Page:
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A shortcut to the use of AI in healthcare is its use in medical administration
By Satyen K. Bordoloi  |  Aug 19, 2022
A shortcut to the use of AI in healthcare is its use in medical administration
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The USA spends trillions of dollars a year on healthcare paperwork. Automated solutions made possible by ML and AI not only mean much of this money can be saved, but also makes largescale adoption of AI more likely before highly regulated medical AI reaches critical mass, finds Satyen K. Bordoloi.

MUMBAI - Of the more than USD4 trillion that the United States spends on healthcare ever year, what does it spend the most on? Harvard Economics Prof David M. Cutler, a key advisor to both Presidents Obama and Clinton, begins his March 2020 paper1 for the Brookings Institution’s The Hamilton Project economic policy initiative with the startling fact that administrative costs account for over a quarter - and possibly as much as two-thirds - of this amount, i.e., twice as much as what the US spends on heart disease or three times the amount spent on cancer.

Trillions of dollars spent on paperwork every year is simply Kafkaesque. Fortunately, as Cutler points out, this need not be the case. Many solutions are at hand to help address this, the newest being artificial intelligence (AI).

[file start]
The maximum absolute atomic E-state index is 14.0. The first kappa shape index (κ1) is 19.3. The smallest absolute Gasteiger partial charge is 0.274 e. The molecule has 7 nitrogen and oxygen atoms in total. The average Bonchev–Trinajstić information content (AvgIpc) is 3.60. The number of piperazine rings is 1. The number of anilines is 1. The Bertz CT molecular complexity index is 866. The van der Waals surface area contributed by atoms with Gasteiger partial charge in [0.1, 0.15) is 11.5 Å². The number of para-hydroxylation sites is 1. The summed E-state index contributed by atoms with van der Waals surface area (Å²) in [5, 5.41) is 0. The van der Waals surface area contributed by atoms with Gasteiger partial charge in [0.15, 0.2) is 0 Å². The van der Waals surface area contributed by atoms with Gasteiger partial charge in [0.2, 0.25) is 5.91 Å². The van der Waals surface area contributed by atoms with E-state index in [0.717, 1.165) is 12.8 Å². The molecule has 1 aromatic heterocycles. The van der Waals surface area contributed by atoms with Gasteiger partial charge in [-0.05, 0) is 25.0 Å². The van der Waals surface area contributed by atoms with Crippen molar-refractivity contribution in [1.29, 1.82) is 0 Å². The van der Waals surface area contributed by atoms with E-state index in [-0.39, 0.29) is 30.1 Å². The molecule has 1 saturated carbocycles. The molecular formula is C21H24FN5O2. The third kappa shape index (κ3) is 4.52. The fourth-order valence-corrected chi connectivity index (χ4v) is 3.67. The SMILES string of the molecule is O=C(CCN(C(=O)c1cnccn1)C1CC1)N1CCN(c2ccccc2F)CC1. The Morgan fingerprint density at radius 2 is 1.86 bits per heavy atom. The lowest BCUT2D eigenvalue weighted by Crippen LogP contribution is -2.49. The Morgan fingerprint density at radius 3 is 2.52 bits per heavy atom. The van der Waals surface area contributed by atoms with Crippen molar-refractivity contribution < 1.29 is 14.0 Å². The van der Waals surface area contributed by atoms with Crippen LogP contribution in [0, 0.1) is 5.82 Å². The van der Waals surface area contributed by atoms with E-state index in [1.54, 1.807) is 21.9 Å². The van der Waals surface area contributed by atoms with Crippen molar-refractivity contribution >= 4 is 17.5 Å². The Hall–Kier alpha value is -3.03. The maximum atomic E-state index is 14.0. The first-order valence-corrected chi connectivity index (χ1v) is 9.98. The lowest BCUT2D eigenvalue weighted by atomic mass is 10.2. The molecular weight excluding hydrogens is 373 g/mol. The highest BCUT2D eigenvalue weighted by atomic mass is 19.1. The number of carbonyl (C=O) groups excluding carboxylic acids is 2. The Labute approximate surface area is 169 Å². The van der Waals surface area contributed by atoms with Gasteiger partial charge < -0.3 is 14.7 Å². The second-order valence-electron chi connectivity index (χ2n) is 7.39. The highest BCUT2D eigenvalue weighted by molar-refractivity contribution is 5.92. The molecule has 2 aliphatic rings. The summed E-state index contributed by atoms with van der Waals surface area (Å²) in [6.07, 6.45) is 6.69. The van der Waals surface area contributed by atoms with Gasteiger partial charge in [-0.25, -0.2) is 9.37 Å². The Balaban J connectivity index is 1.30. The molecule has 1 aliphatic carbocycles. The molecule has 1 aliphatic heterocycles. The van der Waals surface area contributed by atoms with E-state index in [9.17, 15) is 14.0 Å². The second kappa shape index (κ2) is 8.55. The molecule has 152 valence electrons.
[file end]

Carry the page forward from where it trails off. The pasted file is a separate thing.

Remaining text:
When one thinks of AI in healthcare, one of the first things that comes to mind is how lives can be saved by the miraculous cures AI promises, from precision medicine to personalized care. One never even realizes how AI can also save hundreds of billions of dollars spent on the badly managed administrative functions of medicine and healthcare.

Why AI curing diseases is still some way away

The promise of AI lies in the diagnosis, detection, and cure of diseases. One often reads about how AI is better at detecting cancers, COVID-19, and tuberculosis from mere X-rays, solving the protein folding problem, and discovering drugs. Such accomplishments have indeed been done, but the mass-scale adoption of most of these solutions is still years away, if not decades. The reason for this is simple: medicine is a highly regulated field. Agencies like the US Food and Drug Administration, Public Health in the European Union, the Central Drugs Standard Control Org

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